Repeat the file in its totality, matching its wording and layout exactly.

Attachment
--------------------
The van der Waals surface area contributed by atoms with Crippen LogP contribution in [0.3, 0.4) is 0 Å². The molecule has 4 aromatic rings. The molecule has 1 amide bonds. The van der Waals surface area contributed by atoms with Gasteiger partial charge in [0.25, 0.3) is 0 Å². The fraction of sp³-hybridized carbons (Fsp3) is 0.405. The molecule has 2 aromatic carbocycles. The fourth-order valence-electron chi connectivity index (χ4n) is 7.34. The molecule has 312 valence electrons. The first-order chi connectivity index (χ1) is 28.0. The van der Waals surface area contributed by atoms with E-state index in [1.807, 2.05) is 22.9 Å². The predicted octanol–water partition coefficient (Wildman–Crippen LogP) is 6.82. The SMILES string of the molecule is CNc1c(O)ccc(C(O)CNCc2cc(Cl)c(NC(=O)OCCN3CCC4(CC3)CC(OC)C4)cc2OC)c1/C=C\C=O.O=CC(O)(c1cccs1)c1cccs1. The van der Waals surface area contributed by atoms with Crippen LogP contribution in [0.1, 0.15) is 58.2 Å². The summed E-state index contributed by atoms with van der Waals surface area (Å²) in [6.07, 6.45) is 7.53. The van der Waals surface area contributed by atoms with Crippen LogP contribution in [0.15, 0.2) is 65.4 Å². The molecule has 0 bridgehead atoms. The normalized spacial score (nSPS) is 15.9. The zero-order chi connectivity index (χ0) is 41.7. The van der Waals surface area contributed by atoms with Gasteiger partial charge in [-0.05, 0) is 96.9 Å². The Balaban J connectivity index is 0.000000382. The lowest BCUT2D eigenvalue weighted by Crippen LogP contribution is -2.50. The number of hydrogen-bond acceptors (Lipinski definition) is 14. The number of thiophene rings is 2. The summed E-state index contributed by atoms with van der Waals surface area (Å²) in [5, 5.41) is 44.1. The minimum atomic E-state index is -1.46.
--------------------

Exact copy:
The van der Waals surface area contributed by atoms with Crippen LogP contribution in [0.3, 0.4) is 0 Å². The molecule has 4 aromatic rings. The molecule has 1 amide bonds. The van der Waals surface area contributed by atoms with Gasteiger partial charge in [0.25, 0.3) is 0 Å². The fraction of sp³-hybridized carbons (Fsp3) is 0.405. The molecule has 2 aromatic carbocycles. The fourth-order valence-electron chi connectivity index (χ4n) is 7.34. The molecule has 312 valence electrons. The first-order chi connectivity index (χ1) is 28.0. The van der Waals surface area contributed by atoms with E-state index in [1.807, 2.05) is 22.9 Å². The predicted octanol–water partition coefficient (Wildman–Crippen LogP) is 6.82. The SMILES string of the molecule is CNc1c(O)ccc(C(O)CNCc2cc(Cl)c(NC(=O)OCCN3CCC4(CC3)CC(OC)C4)cc2OC)c1/C=C\C=O.O=CC(O)(c1cccs1)c1cccs1. The van der Waals surface area contributed by atoms with Crippen LogP contribution in [0.1, 0.15) is 58.2 Å². The summed E-state index contributed by atoms with van der Waals surface area (Å²) in [6.07, 6.45) is 7.53. The van der Waals surface area contributed by atoms with Crippen LogP contribution in [0.15, 0.2) is 65.4 Å². The molecule has 0 bridgehead atoms. The normalized spacial score (nSPS) is 15.9. The zero-order chi connectivity index (χ0) is 41.7. The van der Waals surface area contributed by atoms with Gasteiger partial charge in [-0.05, 0) is 96.9 Å². The Balaban J connectivity index is 0.000000382. The lowest BCUT2D eigenvalue weighted by Crippen LogP contribution is -2.50. The number of hydrogen-bond acceptors (Lipinski definition) is 14. The number of thiophene rings is 2. The summed E-state index contributed by atoms with van der Waals surface area (Å²) in [5, 5.41) is 44.1. The minimum atomic E-state index is -1.46.